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The Key to Combatting Spotty Cell Phone Reception

“Can you hear me now?”
That question has become a cultural refrain thanks to Verizon’s ubiquitous advertising campaign from several years ago. It still resonates because we all continue to be plagued by spotty cell service and its fallout -- garbled conversations, dropped calls, missed messages, endless waits for Web downloads, and those dreaded no-service “dead zones.”
Weak or spotty cell service occurs almost anywhere. While it’s widely understood that cell service can be unreliable in rural or outlying areas, distance from the nearest cell tower is hardly the only cause of faint signal. Hills and other natural or man-made terrain features, or even trees and vegetation, can block or weaken signals from a nearby tower, leaving many suburban customers with inadequate coverage. Even in urban areas like New York City or Los Angeles that are well covered by cellular networks, a building’s construction materials, particularly concrete, steel, and window films used to increase energy efficiency and reduce the glare from sunlight, will often block a signal from getting inside where people can use it.
Because cell phones are increasingly relied upon in every aspect of our daily work life, and not just for voice or text communications, people need quick, reliable access to Web-based or intranet information. Cellular signal boosters offer a natural solution, letting phone users answer the “can you hear me now” question with a resounding “yes.”
Cellular signal boosters provide an easy, relatively inexpensive solution for hotel managers in search of ways to improve communications within their buildings by ensuring the strongest, most consistent signal available – for customers and employees.
What’s a Cellular Signal Booster?
Cellular booster systems take a weak signal – sometimes too faint for a cellular device to detect – and enhance it so that strong, reliable signal coverage is available inside a commercial building, residence, vehicle, or any other structure.
A typical system for a building includes an outside antenna (usually mast-mounted), a signal booster (also known as an amplifier) unit about the size of a paperback book, an inside antenna, or antennas, to retransmit the amplified signal within the building (mounted on or inside a wall or ceiling), and coax cable to link the components.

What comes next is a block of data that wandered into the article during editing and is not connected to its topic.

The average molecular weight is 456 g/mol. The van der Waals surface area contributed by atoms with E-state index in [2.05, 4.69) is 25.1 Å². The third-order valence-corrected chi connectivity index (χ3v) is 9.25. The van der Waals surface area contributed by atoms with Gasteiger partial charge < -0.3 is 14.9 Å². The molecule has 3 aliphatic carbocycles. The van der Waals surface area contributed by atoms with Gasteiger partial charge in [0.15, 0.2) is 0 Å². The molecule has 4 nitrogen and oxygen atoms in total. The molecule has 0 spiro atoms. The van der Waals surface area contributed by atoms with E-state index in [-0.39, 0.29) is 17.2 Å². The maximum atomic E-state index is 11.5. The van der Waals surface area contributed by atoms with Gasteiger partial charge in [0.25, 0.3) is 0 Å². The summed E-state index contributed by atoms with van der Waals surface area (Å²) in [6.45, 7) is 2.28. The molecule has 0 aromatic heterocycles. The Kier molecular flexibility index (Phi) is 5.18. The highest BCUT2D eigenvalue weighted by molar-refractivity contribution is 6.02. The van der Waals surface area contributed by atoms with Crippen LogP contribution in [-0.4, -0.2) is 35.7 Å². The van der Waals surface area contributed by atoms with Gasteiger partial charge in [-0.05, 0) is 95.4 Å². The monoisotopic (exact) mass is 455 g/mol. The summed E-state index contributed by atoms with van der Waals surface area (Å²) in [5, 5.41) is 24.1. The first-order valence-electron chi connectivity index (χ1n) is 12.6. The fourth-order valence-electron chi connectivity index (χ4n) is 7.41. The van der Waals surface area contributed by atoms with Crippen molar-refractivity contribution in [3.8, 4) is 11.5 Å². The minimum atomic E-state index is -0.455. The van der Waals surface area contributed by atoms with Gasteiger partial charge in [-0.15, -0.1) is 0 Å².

Demand  for signal boosters is generally for large industrial buildings that are so well built that the cell signal can’t penetrate inside. 
Signal booster systems are a natural solution because:
  • Boosters work with any cellular-enabled device, including phones, tablets, cellular modems, etc.
  • They support multiple voice and data connections simultaneously
  • They are bidirectional, amplifying both the downlink (cell tower to device) signal and the uplink (device to tower) signal
  • By in large most signal boosters are manufactured to be carrier and device agnostic – they work no matter which operating system and provider network a device employs
  • Signal boosters are capable of delivering faster data downloads – up to 20 times faster in some 4G service areas
  • They extend battery life for cellular devices, which use less power when receiving a strong signal
  • Wilson Electronics offers boosters that incorporate patented technical safeguards to prevent the booster from malfunctioning and causing interference on cellular networks. The company’s commercial products allow the installer to adjust the downlink gain (or amplification level) and uplink transmission power to optimize the booster for the particular structure and location where it’s installed
Often the need for cell signal boosters is huge even in areas where you’d expect signal strength to be strong. They are the most effective, cost-efficient solution to providing the strongest possible signal. You might say it’s something guests will hear “loud and clear.”

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